Northern Illinois Fishing Report – March 18th, 2016
Lake Michigan: The lakefront has been showing some great signs of life for the shore fishing guys. The powerliners are doing well on both coho and brown trout. The preferred baits have been nightcrawlers as well as medium roaches. Fish are also hitting spoons and body baits. Baits such as deep diving x-raps in white or Berkley frenzy’s.
The weather has not been very conducive to getting out on the lake, but there can be some great action if the winds lay down. The browns and cohos are starting to get active on the lakefront from the boats. Fish the warm-water discharges with jigs and twisters tipped with a piece of squid or crankbaits like a J-9 in chart/white or orange/gold. Trolling small orange dodger and peanut flies log lining body baits like a Rapala Tail dancer has also been working well for the cohos in these areas. Look for areas of warmer water with cold water near. Work the breaks of where the cold and warmer water meet. Do the same with any dirty water you find. The dirty water will be warmer than the surrounding cleaner water, and the fish will be using the dirtier water as an ambush point. Check the weather and recent conditions prior to heading out.
There have been some good reports of perch limits being caught in the river by shore and by boat. The 95th Street launch is where most people have been launching and finding these golden delights.
Perch are biting at Navy Pier. It is some work, but it can pay off with some jumbo perch. Reports have shown that a lot of smaller ones are being caught and getting limits of larger fish require a lot of sorting. Live minnows and cooked shrimp on drop shot rigs as well as ice fishing jigs tipped with spikes have been producing. Also Kastmasters or other jigging spoons will do well and may take the occasional trout. Remember that the discounted parking for fishermen is only until 10 a.m.
Perch are being caught in the canal from the 95th Street bridge. Fish are being caught around the barges on minnows and softshells on jigs or crappie rigs.
Chain: The lakes are clear, but the fishing is starting to pick up. The bass are starting to get into their pre-spawn patterns and can be caught casting rattle baits and lipless cranks on the break lines and near the newly forming weeds. If you get into the back bays and channels, you will find some good panfish action. The fish are holding tight to any wood or steel structure as this warms up first in the sun. Small jigs under a float or a plain hook with a small hunk of nightcrawler have done well.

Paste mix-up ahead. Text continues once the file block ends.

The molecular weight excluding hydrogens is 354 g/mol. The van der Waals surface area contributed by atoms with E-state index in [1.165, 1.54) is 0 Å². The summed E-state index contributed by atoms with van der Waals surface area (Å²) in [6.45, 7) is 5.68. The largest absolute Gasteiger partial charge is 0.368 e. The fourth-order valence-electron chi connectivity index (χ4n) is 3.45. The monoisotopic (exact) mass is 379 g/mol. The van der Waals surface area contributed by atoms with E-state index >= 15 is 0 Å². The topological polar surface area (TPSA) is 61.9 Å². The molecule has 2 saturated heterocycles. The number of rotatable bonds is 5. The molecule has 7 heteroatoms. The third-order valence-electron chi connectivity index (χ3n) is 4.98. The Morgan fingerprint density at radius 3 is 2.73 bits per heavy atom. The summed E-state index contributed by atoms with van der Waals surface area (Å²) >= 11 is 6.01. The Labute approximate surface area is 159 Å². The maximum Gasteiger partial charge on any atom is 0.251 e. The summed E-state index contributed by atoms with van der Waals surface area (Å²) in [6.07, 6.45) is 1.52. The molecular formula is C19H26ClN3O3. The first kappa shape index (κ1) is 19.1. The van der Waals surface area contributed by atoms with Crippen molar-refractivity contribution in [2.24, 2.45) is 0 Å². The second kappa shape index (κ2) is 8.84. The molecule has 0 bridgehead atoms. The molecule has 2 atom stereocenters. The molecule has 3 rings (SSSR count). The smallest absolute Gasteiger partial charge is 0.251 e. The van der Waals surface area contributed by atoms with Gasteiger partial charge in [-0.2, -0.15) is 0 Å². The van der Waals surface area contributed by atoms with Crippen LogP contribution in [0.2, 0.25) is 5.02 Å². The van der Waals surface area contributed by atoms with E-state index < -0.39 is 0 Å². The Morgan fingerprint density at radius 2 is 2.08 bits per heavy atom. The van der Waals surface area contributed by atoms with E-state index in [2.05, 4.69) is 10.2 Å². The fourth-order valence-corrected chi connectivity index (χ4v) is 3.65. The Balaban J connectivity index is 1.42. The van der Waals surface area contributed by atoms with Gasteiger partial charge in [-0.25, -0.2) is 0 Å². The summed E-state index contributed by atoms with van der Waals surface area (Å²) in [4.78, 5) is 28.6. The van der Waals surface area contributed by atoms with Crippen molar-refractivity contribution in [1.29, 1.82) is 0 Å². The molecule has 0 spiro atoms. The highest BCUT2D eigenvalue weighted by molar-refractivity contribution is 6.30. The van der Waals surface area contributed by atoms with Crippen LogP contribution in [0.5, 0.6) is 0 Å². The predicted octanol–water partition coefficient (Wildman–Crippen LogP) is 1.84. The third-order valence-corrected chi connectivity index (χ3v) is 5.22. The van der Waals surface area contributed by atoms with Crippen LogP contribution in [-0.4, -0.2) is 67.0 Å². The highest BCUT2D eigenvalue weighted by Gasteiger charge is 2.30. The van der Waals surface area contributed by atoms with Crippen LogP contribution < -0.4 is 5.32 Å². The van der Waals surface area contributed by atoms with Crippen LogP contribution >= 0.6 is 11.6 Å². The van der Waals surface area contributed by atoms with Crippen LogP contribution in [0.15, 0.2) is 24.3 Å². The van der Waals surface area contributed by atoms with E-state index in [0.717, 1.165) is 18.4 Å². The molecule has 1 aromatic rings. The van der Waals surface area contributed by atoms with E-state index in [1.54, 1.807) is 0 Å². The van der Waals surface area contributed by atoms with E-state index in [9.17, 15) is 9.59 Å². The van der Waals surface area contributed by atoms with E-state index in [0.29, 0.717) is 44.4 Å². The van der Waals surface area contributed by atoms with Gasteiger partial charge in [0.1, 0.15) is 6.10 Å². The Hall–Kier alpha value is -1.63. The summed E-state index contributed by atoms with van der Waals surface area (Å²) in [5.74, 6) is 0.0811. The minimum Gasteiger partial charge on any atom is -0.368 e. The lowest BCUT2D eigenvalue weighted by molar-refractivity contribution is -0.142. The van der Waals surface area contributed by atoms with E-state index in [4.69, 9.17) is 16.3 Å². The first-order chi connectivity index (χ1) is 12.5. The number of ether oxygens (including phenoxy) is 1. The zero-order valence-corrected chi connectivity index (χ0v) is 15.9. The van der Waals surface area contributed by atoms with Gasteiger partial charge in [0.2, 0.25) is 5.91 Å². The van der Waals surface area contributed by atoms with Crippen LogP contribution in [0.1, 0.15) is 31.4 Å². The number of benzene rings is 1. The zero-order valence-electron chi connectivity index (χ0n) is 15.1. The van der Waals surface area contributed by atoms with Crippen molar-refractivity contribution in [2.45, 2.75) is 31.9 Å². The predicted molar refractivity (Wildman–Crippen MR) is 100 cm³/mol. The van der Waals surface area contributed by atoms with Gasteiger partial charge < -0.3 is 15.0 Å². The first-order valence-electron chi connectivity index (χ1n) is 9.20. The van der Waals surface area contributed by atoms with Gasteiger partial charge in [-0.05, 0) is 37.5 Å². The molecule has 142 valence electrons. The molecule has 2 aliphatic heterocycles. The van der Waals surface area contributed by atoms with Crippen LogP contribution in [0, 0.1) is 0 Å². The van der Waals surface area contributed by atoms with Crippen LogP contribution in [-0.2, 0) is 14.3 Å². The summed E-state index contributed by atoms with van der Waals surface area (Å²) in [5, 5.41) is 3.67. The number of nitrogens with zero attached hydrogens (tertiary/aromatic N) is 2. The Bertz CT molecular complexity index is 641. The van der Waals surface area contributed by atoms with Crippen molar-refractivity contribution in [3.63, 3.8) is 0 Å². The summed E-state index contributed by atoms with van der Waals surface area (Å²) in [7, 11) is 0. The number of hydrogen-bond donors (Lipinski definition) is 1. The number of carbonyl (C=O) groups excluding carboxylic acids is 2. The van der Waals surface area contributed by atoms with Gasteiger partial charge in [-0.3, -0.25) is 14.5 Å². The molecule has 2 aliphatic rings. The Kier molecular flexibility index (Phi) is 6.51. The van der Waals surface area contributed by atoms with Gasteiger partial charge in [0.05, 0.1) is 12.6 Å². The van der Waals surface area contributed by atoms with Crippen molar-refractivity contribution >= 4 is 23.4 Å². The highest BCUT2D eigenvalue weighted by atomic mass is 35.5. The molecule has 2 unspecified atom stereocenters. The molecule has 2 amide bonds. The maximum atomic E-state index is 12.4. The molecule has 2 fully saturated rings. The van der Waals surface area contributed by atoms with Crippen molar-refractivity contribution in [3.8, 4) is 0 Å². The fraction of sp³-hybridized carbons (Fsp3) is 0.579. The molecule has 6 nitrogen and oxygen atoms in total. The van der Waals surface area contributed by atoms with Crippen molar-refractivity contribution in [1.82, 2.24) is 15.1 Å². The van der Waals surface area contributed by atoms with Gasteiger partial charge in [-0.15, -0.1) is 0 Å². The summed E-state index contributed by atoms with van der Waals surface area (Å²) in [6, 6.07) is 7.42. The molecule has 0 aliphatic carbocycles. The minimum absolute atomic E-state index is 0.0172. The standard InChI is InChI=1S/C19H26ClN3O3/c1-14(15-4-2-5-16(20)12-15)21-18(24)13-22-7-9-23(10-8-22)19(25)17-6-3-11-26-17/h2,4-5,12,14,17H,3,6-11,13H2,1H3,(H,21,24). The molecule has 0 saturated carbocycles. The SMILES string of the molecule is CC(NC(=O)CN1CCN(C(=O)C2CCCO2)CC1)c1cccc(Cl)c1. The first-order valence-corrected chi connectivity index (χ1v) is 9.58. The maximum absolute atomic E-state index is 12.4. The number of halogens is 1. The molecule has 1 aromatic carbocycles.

The channels are open and fishable. The walleyes are really starting to turn on around the channels and the bridges. Bouncing jig-and-minnow combinations around the pilings has been putting some nice fish in the boats.
Braidwood: This cooling lake offers anglers an opportunity to get out in the early spring when most other lakes are too cold and not producing fish. The lake is open, and shore fishermen are seeing quite a few catfish and bluegills. Fish are being caught on ice jigs under a float or on bottom rigs tipped with crawlers or other cut bait. The largemouths can be caught fishing the secondary drop-offs with large profile bait like a jig and pig or by fishing the shallower areas bouncing a crankbait or spoonplug off the rocks and the bottom. Spinnerbaits have also been doing well for the bass guys, but hang on as one of those giant catfish have a tendency to latch on and give you a great battle. Always keep an eye on the flags at the launch, as they will give you an indication if it is safe to be on the water and when you should take caution. Green is good, yellow is caution, and red is dangerous.
LaSalle: The lake is now open with reduced hours, but the fishing remains hot since the opening day. There are some good reports of big hybrids and blue cast caught by fishermen trolling shad raps and spoonplugs. The shore fishermen are doing well on livers fished on the bottom. There have been some good reports of bass being caught casting the rip rap with a weightless stick-style worm. The fish are holding at the transition between the mud bottom and the rock walls.